Chief among the bundle of rights one obtains in property ownership is the right to exclude others from the use and enjoyment of that property. This “sole and despotic dominion” that an individual commands over their property is placed in danger, of course, when the property becomes subject to the wants and needs of others. Absent the owner’s consent (as in the case of licensing) or operation of law (as with adverse possession), a property owner would be able to bring an action for trespass for such intrusions.
A judge holding a defendant liable for trespass perhaps carries the vision of plaintiffs having their rights vindicated, but cases do not end at liability. The judge must also determine whether further remedies beyond damages are appropriate, including whether a permanent injunction should issue. Such is a weighty decision touches upon an extraordinary remedy: a court order that a defendant must cease and desist its illegal activity or face punishment for contempt. That being said, in many property cases, a court order only issuing damages would effectuate a judicial licensing of the behavior. With that result, the incentives are adjusted such that the right to exclude does not rest with the plaintiff; instead, it is determined only by the extent to which the defendant is willing and able to engage in the trespassing behavior. As such, the courts have presumptively treated infringement of property rights as worthy of injunctive relief.
That has also been the rule in copyright infringement cases for the last few decades. Continue reading “Does the Threat of Future Copyright Infringement Amount to Irreparable Harm?”
The Supreme Court was not the only court wrestling this week with the admissibility of crime-lab evidence. A day after the Justices heard oral argument in Briscoe v. Virginia, the Seventh Circuit decided United States v. Turner (No. 08-3109). Both cases put into question the vitality of Melendez-Diaz v. Massachusetts, 129 S. Ct. 2527 (2009).
A jury convicted Turner of selling crack to an undercover police officer. The drugs were sent to the Wisconsin State Crime Laboratory, where they were analyzed by a chemist named Hanson, who confirmed that they were indeed crack. The government intended to call Hanson to testify to this effect, but she went on maternity leave before the trial. So Hanson’s supervisor, Block, was summoned instead. Based on Hanson’s notes and data, Block testified that he agreed with her conclusion that the drugs were crack.
On appeal, Turner argued that Block’s testimony violated Melendez-Diaz. Continue reading “Seventh Circuit Weighs in on Crime-Lab Evidence”
The Seventh Circuit had only one new opinion in a criminal case this week, and it is not one in which the court broke new legal ground. In United States v. Harris (No. 07-4017) (Williams, J.), the court affirmed the defendant’s convictions for drug trafficking and unlawful gun possession. The defendant raised various evidentiary objections on appeal, including a challenge to the use of other bad acts evidence against him. Specifically, the government introduced evidence of prior drug sales perpetrated by Harris in order to show that he intended to distribute the drugs he was charged with possessing.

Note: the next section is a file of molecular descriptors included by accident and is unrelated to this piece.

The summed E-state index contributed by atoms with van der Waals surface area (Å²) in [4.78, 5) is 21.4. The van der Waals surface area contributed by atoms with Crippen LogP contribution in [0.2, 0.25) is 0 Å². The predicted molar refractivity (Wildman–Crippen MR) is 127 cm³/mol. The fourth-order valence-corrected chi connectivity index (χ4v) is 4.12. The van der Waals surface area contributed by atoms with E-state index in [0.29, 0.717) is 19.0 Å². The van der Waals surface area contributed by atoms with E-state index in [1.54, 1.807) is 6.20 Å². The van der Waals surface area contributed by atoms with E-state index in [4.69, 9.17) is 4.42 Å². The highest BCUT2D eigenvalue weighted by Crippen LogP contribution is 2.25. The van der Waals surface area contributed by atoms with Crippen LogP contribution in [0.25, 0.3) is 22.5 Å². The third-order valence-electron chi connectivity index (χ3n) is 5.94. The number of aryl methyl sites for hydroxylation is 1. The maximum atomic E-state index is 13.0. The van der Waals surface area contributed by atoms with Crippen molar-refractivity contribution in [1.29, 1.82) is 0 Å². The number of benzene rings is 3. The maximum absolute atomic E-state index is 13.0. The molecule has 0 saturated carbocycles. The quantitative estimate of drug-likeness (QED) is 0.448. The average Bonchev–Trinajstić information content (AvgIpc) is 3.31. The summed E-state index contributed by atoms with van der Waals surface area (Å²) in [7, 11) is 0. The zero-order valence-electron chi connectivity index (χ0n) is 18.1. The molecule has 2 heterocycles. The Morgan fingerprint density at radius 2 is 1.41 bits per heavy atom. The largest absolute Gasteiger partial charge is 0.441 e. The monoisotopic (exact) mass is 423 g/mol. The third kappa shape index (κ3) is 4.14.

Litigation over other bad acts seems a routine feature of appeals in drug-trafficking cases. As I suggested in this earlier post, it strikes me that the Seventh Circuit has pretty well interpreted the Rule 404(b) restrictions on evidence of other bad acts out of existence, at least in drug cases. Although not as broadly worded as some other opinions, nothing in Harris seems inconsistent with the view that drug defendants are unlikely to find success with their Rule 404(b) arguments on appeal.
One of this Law School’s most noteworthy legacies is its production of many of the region’s most outstanding trial lawyers. The legacy was fully evident on Friday, November 6, 2009 at the Civil Trial Evidence and Litigation Conference. The sold-out event served as a “last call for Sensenbrenner Hall” of sorts while featuring a panel that well-represented the many fine trial lawyers who have distinguished themselves as Marquette lawyers. It was my privilege to help organize the conference along with Pat Dunphy (L’76), who conceived of the idea and was the key to assembling the talented panel of Marquette alumni. In light of Friday’s success, Pat and I have already begun discussing next year’s civil litigation conference, which will be held in the Law School’s new venue in Eckstein Hall.
The presentations spanned a broad array of issues and problems regularly confronted in civil litigation. The strength of the presentations rested not just in their discussion of doctrine and rules, but in the panelists bringing to bear their experience and insights in preparing and trying cases. Links to the written CLE material and the accompanying PowerPoint presentations will be posted on the Law School’s website later this week.
Starting the day was Michael J. Cohen (L’86) of Meissner Tierney Fisher & Nichols SC, who underscored the important relationship between pretrial practice and outcomes at trial. Drawing on his extensive experience as a commercial litigator, Mike addressed the duty to preserve evidence, especially electronic information, when a lawsuit appears on the horizon. Mike emphasized the need to work with the client to understand what the law requires so that discoverable information is not destroyed, inadvertently or otherwise, thereby exposing the client (or counsel) to sanctions. Pat Dunphy (L’76) of Cannon & Dunphy SC, addressed a different aspect of pretrial practice, namely, the creative use of requests to admit during discovery. Pat described how he used requests to admit to obtain a binding judicial admission in a major product liability case that proved determinative of its outcome. Continue reading “The Verdict? A Very Successful Civil Trial Conference”
The court staked out no new legal ground in its opinions last week, so I’ll just briefly describe a case that nicely illustrates a classic problem in evidence law. Based on information provided by a confidential informant, Milwaukee police stopped a Ford Excursion on suspicion of drug activity. Inside were Marc Cannon (the driver), David Harris (Cannon’s cousin), $8,900 in cash (found in Harris’s pockets), and a brick of cocaine. The cash pointed to Harris’s likely involvement in the drug-dealing operation, but, without more, the evidence still seems short of beyond a reasonable doubt.
At trial, the government thus relied heavily on the testimony of the confidential informant, Anderson, who recounted a series of interactions with Cannon and Harris. Perhaps most damaging to Harris was testimony that Cannon told Anderson that his cousin was coming to Milwaukee with a signficant amount of cocaine. This testimony, of course, was hearsay: Cannon himself did not testify, and Harris had no ability to cross-examine him. In order to overcome the hearsay problem, the government relied on the exception for statements by co-conspirators. But this required the government to prove that Cannon and Harris were indeed co-conspirators, and the strongest evidence of that were the very statements whose admissibility was at issue. The government’s argument thus had something of a boot-strapping character. Continue reading “Seventh Circuit Criminal Case of the Week: Of Hearsay and Bootstraps”